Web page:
France is cracking down on terror after a sting operation in connection with an attack on a Jewish supermarket left one dead and 11 arrested.
French President Francois Hollande announced just prior to the start of the Jewish holidays of Shemini Atzeret and Simchat Torah that France would take steps to “fight all terror threats.”
The statement came following a "vast anti-terrorist operation" Saturday night in which police killed 33-year-old Jeremy-Lous Sidney, a convert to Islam in a raid in the northeastern city of Strasbourg, and arrested 11 other suspects linked to a radical Islamist terrorist cell. Hollande gave no details on the organization, but said the group had “struck in the past” and that officials had believed it “could stage attacks in the coming weeks.” The detainees were all in their 20s and 30s, according to Paris prosecutor Francoid Molins, who said that some were “common criminals who set out on a path of radicalization toward Islamist jihadism,” AFP reported.
Sidney's fingerprints were found on the remains of the grenade used to bomb the Naouri Sarcelles kosher supermarket last month in Sarcelles (Val d'Oise). One person was slightly wounded in the attack. The city, a suburb of some 60,000 residents, is located north of Paris and is home to a flourishing Jewish community, sometimes referred to as “little Jerusalem.”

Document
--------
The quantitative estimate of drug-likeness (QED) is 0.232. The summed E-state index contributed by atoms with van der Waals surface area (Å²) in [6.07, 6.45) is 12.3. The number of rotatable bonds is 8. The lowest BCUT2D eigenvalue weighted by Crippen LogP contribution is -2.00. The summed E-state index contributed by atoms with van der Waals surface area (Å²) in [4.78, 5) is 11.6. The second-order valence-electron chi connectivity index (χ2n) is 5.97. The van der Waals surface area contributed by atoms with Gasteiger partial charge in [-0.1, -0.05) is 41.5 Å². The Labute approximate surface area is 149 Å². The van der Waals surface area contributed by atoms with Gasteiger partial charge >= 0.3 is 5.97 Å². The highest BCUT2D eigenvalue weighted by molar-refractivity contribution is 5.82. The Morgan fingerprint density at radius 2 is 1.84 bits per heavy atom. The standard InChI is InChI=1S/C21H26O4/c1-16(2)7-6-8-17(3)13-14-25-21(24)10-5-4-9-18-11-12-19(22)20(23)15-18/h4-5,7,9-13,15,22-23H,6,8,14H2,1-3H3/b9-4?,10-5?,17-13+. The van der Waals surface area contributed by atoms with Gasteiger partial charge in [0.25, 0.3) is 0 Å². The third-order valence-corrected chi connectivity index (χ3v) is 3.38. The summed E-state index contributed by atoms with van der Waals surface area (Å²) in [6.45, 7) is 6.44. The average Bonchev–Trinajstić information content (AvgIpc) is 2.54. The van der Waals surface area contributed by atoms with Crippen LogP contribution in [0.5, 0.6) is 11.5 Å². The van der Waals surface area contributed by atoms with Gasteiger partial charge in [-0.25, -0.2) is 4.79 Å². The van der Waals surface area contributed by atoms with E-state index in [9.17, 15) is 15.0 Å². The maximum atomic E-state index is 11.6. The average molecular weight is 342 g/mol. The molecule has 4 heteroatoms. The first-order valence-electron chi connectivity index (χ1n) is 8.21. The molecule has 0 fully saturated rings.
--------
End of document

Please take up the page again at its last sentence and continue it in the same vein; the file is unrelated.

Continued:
Within hours of Sidney's death, blank shots were fired at a synagogue in the Paris suburb of Argenteuil. Jewish leaders asked officials to beef up security around its neighborhoods, and services at the synagogue for Sukkot were canceled.
Richard Pasquier, President of the Representative Council of France's Jewish Associations (CRIF), and Jewish central Consistory President Joel Mergui met with reporters together with the heads of France's Jewish Associations at a news conference on the steps of the Elysee Palace, after their meeting with the French president.
Hollande also met with reporters at the palace and emphasized,“The state is totally mobilized to fight all terror threats.... planned anti-terror laws will be put before parliament as soon as possible,” according to AFP.
The need for the legislation was underscored by French Interior Minister Manuel Valls, who warned in a radio interview of an increase in local radical Islamists. "There is a terrorist threat in France,” Valls acknowledged bluntly. “It does not appear to come from foreigners, it appears to be French converts.”